Mary Moran, an executive assistant at a government commission, does it. Michael Sims, a commercial real estate broker, does it. So do U.S. Senate employee Beckie Whitehead, Catholic University student Daniela Manville and lawyer David Godschalk.
They all go shopping online while at work.
"Everybody does it," said Lara Swett, an administrative assistant at the National Petrochemical and Refiners Association.
The Friday after Thanksgiving may be the kickoff of the holiday shopping season in malls and stores, but online, the big day is the Monday after Thanksgiving -- today -- when people go back to work.
"Thanksgiving is when we get lists of what family members want," said Tresa Undem, an analyst with Lake Research Partners, a District-based polling firm. So she'll go back to the office today and start checking things off her list, probably in the afternoon when she needs a little break from her polling projects. "We all work hard, so if we spend 10 minutes shopping," she said, "I don't think it's a big deal."
The online retail industry has taken to calling today Cyber Monday or Black Monday, named after Black Friday, when many retailers traditionally have started to make a profit -- or go into the black -- for the year. In a recent survey by Shop.org and BizRate Research, 77 percent of retailers reported that their sales last year increased substantially on the Monday after Thanksgiving.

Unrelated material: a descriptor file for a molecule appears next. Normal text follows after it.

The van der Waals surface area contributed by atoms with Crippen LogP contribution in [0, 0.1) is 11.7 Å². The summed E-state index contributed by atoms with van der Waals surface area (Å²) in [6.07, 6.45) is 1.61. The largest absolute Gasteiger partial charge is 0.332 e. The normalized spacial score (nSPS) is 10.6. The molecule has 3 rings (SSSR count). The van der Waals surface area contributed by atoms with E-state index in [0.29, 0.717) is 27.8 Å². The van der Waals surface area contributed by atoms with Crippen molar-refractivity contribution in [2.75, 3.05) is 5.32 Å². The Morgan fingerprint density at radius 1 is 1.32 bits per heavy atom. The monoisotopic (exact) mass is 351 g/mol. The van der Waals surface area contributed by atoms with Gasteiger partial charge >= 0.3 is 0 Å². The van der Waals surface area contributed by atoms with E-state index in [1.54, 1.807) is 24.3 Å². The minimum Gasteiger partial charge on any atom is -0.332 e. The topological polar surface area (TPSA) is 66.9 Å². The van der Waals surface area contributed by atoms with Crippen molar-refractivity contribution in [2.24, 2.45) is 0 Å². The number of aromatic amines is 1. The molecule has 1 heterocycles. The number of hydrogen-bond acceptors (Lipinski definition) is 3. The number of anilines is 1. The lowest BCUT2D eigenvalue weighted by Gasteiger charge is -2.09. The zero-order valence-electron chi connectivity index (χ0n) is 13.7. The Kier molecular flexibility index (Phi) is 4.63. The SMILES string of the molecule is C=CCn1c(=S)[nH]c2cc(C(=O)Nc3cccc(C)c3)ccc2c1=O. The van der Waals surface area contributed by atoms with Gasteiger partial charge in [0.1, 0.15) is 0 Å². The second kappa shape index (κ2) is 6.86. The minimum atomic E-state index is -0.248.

The growing phenomenon is an intensification of the year-round surge of online shopping during the workweek, changing the workplace as much as shopping patterns. At QVC.com, for example, Mondays are almost always the biggest shopping day of the week, said spokeswoman Bonnie Clark. For Visa, which processes 47 percent of all online purchases, weekdays bring much higher volume than weekends -- the exact opposite of typical traffic patterns in regular retail stores. The workweek after Thanksgiving is Visa's highest-volume week of the year.
"I'd love to see that chart -- workplace productivity versus sales," joked Brad Nightengale, vice president of emerging products for Visa USA.